In 2012, the army started planning a new family-oriented housing complex at Camp Walker in Daegu, South Korea.
It was an ambitious project that would feature four 15-story residential towers, each named after medieval Korean kingdoms: Shilla, Baekje, Goguryeo, and Kaya.
The four towers would each include a 3-level parking structure, green space, playgrounds, and of course apartments.
In 2015 construction began, and in 2019 the first of the Towers—Shilla—opened to soldiers and their families.
According to Challen Kelker, Directorate for Public Works D.H.M., Chief of Housing, a major benefit of USAG Daegu Shilla Tower includes having the majority of service members living on post which adds to mission readiness.
In this way, these new apartments will bring the USAG Daegu community on post. At the same time, it will significantly improve quality of life accommodations for soldiers and their families.
Specifically, USAG Daegu Shilla Tower is the first of the four towers ready for action. It boasts 90 apartments with a mix of 3, 4, and 5 bedroom units.
According to Kelker, “Each apartment will come furnished including refrigerator, stove, dishwasher, washer, and dryer. Fully energy efficient, operating on a heat recycling system.”
Process, Challenge, Solution
For DCI, this project was different from the usual projects put out by the Army Corps of Engineers in Huntsville, AL.
The vast majority of the housing furniture purchased by the military is for bachelor housing or dormitories. That requires a certain kind of furniture design, and that makes sense given the high turnover and high traffic environments they need to furnish.
In this case they were purchasing furniture for family housing in a newly constructed apartment building. And the project had special significance because the stakeholders wanted to make extra effort to offer these families the best furniture.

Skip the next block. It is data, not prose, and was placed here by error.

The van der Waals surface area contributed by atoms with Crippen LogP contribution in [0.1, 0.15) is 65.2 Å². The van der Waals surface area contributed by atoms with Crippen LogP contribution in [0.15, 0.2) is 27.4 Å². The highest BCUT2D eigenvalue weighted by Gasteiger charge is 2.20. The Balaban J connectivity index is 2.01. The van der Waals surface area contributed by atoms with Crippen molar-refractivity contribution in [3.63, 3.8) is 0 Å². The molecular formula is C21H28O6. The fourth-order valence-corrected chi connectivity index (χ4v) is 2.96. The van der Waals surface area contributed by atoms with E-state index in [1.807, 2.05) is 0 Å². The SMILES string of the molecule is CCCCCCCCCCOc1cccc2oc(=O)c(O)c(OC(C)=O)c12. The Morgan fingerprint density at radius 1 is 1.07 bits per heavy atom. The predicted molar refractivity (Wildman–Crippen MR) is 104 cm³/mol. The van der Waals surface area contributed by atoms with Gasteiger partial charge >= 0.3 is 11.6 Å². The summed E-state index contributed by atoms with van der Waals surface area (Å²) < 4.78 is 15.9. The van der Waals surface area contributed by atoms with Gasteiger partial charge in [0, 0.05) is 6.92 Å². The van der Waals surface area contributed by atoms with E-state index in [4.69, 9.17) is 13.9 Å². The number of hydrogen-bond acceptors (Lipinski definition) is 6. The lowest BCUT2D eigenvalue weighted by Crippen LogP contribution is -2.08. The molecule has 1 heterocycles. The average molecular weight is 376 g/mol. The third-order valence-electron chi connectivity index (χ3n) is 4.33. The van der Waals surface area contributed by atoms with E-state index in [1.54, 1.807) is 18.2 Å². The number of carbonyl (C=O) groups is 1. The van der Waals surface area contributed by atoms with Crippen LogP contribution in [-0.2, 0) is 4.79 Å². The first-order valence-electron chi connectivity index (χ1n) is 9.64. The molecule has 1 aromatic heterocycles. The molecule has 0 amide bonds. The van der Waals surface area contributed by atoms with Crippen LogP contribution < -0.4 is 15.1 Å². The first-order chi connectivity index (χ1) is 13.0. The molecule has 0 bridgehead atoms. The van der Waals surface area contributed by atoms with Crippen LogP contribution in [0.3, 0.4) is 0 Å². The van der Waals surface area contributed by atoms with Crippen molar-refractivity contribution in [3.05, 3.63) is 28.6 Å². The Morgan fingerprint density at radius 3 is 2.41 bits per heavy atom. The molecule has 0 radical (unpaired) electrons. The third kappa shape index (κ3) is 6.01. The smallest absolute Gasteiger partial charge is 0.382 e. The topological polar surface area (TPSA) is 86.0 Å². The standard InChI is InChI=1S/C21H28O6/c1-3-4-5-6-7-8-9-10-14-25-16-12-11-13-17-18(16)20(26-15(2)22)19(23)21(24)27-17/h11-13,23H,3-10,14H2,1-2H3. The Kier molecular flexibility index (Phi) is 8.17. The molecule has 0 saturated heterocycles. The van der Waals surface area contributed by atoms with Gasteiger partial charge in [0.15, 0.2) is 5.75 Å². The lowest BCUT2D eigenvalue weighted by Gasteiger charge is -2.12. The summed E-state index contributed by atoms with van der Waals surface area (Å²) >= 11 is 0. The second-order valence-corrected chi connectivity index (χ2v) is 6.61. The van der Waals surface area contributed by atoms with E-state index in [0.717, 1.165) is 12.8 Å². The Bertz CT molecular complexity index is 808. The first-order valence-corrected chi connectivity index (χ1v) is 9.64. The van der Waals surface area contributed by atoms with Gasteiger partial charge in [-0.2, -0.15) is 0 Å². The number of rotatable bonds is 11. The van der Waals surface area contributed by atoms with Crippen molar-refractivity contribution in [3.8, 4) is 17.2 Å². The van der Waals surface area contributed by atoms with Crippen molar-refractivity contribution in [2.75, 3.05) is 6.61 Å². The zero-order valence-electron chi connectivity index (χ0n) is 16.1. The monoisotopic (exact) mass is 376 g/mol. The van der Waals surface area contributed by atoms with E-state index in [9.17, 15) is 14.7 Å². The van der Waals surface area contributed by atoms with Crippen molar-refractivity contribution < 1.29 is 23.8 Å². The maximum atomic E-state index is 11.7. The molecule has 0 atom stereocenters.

Because they wanted these apartments to feel more like a home for families than an army barracks.
They were targeting a design concept that would be attractive but also durable since there was bound to be a lot of turnover.
So instead of specific criteria, the Corps of Engineers provided images for inspiration. In truth, there were looking for guidance and vision.
We bid on the project and won.
The scope of the project included coffee tables, dining furniture, dining tables, seating, and appliances.
Compressed Timelines & Value Added Solution
The project featured tight delivery requirements in terms of the timeline. The heart of the project was the soft seating arrangements of lounge chairs and sofas.
The spec also required high end fabric which had a long timeline for delivery and therefore diverged from our deadline. Consequently, it wasn’t possible to deliver the fully upholstered product.
This obviously presented a unique challenge. So we developed an upgraded solution which allowed us to upholster—and reupholster—the soft seating in the field.
This solved our problem by allowing us to deliver the soft seating without fabric. We shipped the fabric directly to Korea and upholstered the chairs and sofas onsite.
At the same time, this solution creates a value add for our client. If there’s a spill, they can just replace the covers on the damaged parts of the furniture. The fabric is fully replaceable and we left them with 20 extra sets.
So in the end, this solution allowed us to fully produce and ship the project without upholstering it and then did the upholstering in the field..
The Nelson Collection
The Nelson Collection features sofa and chairs with fully replaceable velcro covers.